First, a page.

I think that the (harmless) category was always intended to make it possible for characters to receive beneficial spells if they desired them. In light of the fact that the final sentence in PF functionally renders the concept of "Spell Resistance:(harmless)" meaningless, and the development of the wording in previous editions, I think that the intention to make beneficial (i.e. harmless) spells accessible is clear.

So how do we interpret the rule? The first and the second sentence contradict each other. The first sentence allows it while the second one forbids it. In light of the development of the wording and consequences of this judgment on beneficial spells, I urge GMs to interpret this for themselves. Personally, I think the (harmless) category was always intended to make such spells available to characters with SR and this is how I plan to play it, but I am curious to hear other interpretations.

Grand Lodge

AvalonXQ wrote:
Kais86 wrote:
As the GM you can ignore whatever you bloody well please.

This has already been established.

You were arguing that a lich's SR not working against his cleric cohort's Harm spell was RAW.
When it was clearly shown that you were wrong, you refused to admit you were wrong but instead changed to a Rule 0 argument.
The existence of Rule 0 doesn't make your previous interpretation of RAW any less wrong.

So you wasted an entire post stating I'm wrong? I'm wrong. Whoopee. I don't expect to be right all of the time. Adding on to what others have said doesn't really accomplish much other than to waste posts. Like I'm doing now.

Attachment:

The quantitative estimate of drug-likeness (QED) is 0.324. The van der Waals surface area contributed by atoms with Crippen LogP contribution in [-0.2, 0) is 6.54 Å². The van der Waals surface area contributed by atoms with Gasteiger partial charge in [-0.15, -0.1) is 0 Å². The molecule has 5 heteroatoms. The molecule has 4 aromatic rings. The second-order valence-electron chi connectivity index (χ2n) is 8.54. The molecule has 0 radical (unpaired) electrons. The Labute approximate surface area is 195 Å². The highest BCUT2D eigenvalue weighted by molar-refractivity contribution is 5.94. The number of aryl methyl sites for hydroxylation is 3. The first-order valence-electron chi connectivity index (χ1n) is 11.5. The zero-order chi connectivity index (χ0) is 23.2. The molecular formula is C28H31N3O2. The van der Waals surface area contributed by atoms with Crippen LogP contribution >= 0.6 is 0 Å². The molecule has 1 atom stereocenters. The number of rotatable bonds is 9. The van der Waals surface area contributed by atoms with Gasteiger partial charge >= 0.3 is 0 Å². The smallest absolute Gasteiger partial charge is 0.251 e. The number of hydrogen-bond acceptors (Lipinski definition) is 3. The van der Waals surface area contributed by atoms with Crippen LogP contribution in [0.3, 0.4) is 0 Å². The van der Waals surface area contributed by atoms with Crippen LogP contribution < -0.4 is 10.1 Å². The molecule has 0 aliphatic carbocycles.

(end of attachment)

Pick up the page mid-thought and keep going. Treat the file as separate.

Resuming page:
Grand Lodge

Pathfinder Adventure, Lost Omens, Pawns, Rulebook Subscriber

This is a wasted post. Poor little post. All alone and unloved. It's daddy never let it play second base in little league.


Kais86 wrote:
TriOmegaZero wrote:

Which is countermanded by...

Magic wrote:
The terms “object” and “harmless” mean the same thing for spell resistance as they do for saving throws. A creature with spell resistance must voluntarily lower the resistance (a standard action) in order to be affected by such spells without forcing the caster to make a caster level check.
You cannot use an example simile to counter this explicit rule that all spells must overcome SR.
As the GM you can ignore whatever you bloody well please. I've seen this used both in my favor as a player and against me as a player, on several occasions. So, if it's unseemly to you as a GM, ignore it, only the most.... rule-abiding of GMs will stick to this, and those also tend to be the worst story-tellers.

Any GM can ignore anything. You were initially arguing what the actual rule was. Don't try to move the goalpost.